2. The problem, for me, is that the whole salon process is so expensive (NYC haircut – $85, NYC highlights – $150, and that doesn’t include tip) that I feel like I need a little something extra for my money. If I pay that kind of cash, I should walk out of there feeling like I’m lit from within. And yes, I’m kind of disappointed when that doesn’t happen.

  3. Chandler

    To me, this is the same reason I prefer my neighborhood independent bookstore over Amazon.com, or why I eat at my locally owned roti roll shop instead of Chipotle (well, that and food quality, of course): when I feel like I have a personal relationship with the people who sell me products or services, I care more about their business’s survival, so I’m more likely to patronize it in the future.

    I haven’t been to a salon since college, so I can’t speak to the “second time disappointment” factor directly, but I also feel that in general people who take the time to be friendly and attentive give me demonstrably better service — not only do the bartenders at our neighborhood brewhouse know my and Eric’s names, but they can even recommend beers they think we’ll like. (Which I guess says something about our drinking habits.) If I wanted to chop off my hair, it would probably comfort me a lot to feel like the person doing the chopping understood my personal style, and actually cared about making the haircut reflect that.

  4. Elle

    I’ve seen a bit of the customer-service-as-cult from a different angle: I’m a university professor, and last year I taught a class on conference management (basically, this means students get hands-on experience organizing an event, and I get free help for something I somehow agreed to do anyway). There were a number of issues in the class, but one of my frustrations was in getting the students to understand the importance of the *substance* of the academic content of the conference. They thought all they had to do was be polite and friendly and smile all the time, and they could put on a good conference.

    While there is some “customer service” involved in conference management, the big parts are reviewing proposals, organizing panels, and otherwise making sure the CONTENT of the conference is worthwhile for the participants. My students didn’t really care about that, nor did they understand why they should.

    Most students at my school are working-class kids working their way through school, so I understand that most have had retail or restaurant experience, where customer service (rather than the quality of the product) is the only thing they can control. But as their instructor and as the conference organizer, I was frustrated that they didn’t seem to want to do any more than that.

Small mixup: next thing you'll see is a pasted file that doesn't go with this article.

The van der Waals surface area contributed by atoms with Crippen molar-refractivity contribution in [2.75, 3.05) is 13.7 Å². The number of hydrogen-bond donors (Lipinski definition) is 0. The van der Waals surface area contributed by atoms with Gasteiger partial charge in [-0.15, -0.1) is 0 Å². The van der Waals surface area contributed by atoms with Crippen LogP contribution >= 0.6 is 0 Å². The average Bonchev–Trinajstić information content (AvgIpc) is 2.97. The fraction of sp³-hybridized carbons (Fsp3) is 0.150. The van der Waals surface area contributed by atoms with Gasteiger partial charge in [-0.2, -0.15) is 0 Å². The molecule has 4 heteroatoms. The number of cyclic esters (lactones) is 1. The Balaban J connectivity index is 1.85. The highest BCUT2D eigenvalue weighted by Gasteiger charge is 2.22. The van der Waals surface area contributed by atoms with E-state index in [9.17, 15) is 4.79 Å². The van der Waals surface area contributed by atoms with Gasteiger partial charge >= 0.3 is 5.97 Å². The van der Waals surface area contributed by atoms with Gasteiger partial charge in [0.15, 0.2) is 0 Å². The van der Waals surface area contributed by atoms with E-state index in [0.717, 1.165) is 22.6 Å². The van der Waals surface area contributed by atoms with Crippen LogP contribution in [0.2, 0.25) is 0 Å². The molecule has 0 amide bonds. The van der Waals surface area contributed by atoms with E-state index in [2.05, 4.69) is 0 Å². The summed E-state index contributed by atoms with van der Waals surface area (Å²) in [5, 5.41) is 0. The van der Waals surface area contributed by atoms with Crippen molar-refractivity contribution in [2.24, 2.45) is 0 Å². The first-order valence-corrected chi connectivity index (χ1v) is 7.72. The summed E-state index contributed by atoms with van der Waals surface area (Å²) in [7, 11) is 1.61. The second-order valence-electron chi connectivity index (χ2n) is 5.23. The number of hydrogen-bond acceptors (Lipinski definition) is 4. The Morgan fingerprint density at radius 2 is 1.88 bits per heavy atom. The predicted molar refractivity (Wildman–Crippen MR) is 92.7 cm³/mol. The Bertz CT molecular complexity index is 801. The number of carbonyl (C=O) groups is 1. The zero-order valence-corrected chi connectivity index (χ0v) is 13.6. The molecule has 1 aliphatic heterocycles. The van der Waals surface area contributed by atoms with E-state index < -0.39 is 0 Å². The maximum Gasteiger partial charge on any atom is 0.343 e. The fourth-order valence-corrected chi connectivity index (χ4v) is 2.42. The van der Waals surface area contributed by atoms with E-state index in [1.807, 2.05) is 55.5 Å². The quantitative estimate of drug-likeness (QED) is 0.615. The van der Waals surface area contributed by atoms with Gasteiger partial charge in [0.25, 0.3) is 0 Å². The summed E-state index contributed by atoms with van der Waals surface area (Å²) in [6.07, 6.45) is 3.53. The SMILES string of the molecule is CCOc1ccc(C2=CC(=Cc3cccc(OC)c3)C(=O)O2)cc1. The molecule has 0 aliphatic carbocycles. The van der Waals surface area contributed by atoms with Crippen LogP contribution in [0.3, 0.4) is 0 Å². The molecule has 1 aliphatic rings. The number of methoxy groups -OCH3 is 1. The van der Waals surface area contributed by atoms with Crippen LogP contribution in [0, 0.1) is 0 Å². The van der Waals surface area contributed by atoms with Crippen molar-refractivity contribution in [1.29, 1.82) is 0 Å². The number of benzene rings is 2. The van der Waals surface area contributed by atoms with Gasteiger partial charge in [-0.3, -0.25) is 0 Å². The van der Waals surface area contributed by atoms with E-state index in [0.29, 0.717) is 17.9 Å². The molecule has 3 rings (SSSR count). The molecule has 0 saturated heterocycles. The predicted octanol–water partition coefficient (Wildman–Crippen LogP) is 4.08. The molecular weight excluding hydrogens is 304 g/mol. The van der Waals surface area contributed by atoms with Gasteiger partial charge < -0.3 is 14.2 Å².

5. KNB

    Well, to be honest, it may be in response to the recent trend, especially in the Beauty Industry, to have a “We’re Prettier/Better at this than You” Attitude.
    “Wait! You don’t use a PRIMER before you apply your foundation and powder?! tsk tsk tsk…I GUESS I can try to help you, but it may already be a lost cause.”
    The “they’re not doing you a favor by being there” is something I deal with all the time, and hate it every time. When I am being waxed or trimmed or pampered, I just don’t want to feel like you are being put out. I am paying for a service, and I don’t need you to bow and scrape, but I would like for you to smile and not be snotty.
    So there is a fine line. We (the client) are not the only person in the equation, but then neither is the Beauty Provider. It is a business relationship, both dependent on the other, and therefore should be treated as such. And that, to be honest, is all I am looking for.

  6. I’m with Kate A. The cost is the reason I want some personal attention and an attempt to figure out who I am and what my style is. I feel like I see a lot of salon baggage–ie, people who are too afraid to cut my hair short because other women have yelled “Too short!” at them. I almost always leave with hair longer than I want, even when I beg them to go shorter. Sigh.